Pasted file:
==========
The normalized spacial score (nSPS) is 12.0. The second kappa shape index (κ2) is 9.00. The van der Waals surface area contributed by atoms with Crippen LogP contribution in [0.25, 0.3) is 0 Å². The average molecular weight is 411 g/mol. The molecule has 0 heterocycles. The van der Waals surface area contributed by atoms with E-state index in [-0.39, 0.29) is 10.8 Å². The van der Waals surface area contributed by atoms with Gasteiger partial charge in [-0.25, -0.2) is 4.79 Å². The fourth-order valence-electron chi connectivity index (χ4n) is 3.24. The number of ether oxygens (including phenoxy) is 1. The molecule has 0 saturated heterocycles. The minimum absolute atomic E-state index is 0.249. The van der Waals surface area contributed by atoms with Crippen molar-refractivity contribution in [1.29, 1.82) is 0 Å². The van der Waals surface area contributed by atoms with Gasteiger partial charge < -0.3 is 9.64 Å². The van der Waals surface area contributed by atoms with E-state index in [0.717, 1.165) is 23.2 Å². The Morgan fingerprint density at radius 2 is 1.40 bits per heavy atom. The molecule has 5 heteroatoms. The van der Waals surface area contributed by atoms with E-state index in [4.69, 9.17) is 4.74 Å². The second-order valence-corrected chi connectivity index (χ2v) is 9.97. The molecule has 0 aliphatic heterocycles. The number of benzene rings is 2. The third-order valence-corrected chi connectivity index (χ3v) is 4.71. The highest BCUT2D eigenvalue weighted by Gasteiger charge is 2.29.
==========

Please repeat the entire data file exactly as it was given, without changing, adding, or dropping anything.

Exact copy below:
The normalized spacial score (nSPS) is 12.0. The second kappa shape index (κ2) is 9.00. The van der Waals surface area contributed by atoms with Crippen LogP contribution in [0.25, 0.3) is 0 Å². The average molecular weight is 411 g/mol. The molecule has 0 heterocycles. The van der Waals surface area contributed by atoms with E-state index in [-0.39, 0.29) is 10.8 Å². The van der Waals surface area contributed by atoms with Gasteiger partial charge in [-0.25, -0.2) is 4.79 Å². The fourth-order valence-electron chi connectivity index (χ4n) is 3.24. The number of ether oxygens (including phenoxy) is 1. The molecule has 0 saturated heterocycles. The minimum absolute atomic E-state index is 0.249. The van der Waals surface area contributed by atoms with Crippen molar-refractivity contribution in [1.29, 1.82) is 0 Å². The van der Waals surface area contributed by atoms with Gasteiger partial charge < -0.3 is 9.64 Å². The van der Waals surface area contributed by atoms with E-state index in [0.717, 1.165) is 23.2 Å². The Morgan fingerprint density at radius 2 is 1.40 bits per heavy atom. The molecule has 5 heteroatoms. The van der Waals surface area contributed by atoms with E-state index in [4.69, 9.17) is 4.74 Å². The second-order valence-corrected chi connectivity index (χ2v) is 9.97. The molecule has 0 aliphatic heterocycles. The number of benzene rings is 2. The third-order valence-corrected chi connectivity index (χ3v) is 4.71. The highest BCUT2D eigenvalue weighted by Gasteiger charge is 2.29.